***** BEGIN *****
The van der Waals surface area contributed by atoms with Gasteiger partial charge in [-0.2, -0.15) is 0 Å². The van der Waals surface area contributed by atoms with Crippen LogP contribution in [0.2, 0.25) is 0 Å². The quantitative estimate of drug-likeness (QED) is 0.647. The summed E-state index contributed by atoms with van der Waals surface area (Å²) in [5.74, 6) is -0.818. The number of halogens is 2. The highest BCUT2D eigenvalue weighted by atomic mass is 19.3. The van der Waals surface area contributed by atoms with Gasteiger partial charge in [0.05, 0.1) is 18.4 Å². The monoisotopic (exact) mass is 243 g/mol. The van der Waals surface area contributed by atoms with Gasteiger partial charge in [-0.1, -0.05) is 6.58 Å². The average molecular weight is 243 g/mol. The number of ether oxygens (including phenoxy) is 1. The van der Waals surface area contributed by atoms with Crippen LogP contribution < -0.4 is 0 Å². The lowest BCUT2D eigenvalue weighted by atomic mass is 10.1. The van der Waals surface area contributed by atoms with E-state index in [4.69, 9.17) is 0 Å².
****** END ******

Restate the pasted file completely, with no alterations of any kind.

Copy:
The van der Waals surface area contributed by atoms with Gasteiger partial charge in [-0.2, -0.15) is 0 Å². The van der Waals surface area contributed by atoms with Crippen LogP contribution in [0.2, 0.25) is 0 Å². The quantitative estimate of drug-likeness (QED) is 0.647. The summed E-state index contributed by atoms with van der Waals surface area (Å²) in [5.74, 6) is -0.818. The number of halogens is 2. The highest BCUT2D eigenvalue weighted by atomic mass is 19.3. The van der Waals surface area contributed by atoms with Gasteiger partial charge in [0.05, 0.1) is 18.4 Å². The monoisotopic (exact) mass is 243 g/mol. The van der Waals surface area contributed by atoms with Gasteiger partial charge in [-0.1, -0.05) is 6.58 Å². The average molecular weight is 243 g/mol. The number of ether oxygens (including phenoxy) is 1. The van der Waals surface area contributed by atoms with Crippen LogP contribution < -0.4 is 0 Å². The lowest BCUT2D eigenvalue weighted by atomic mass is 10.1. The van der Waals surface area contributed by atoms with E-state index in [4.69, 9.17) is 0 Å².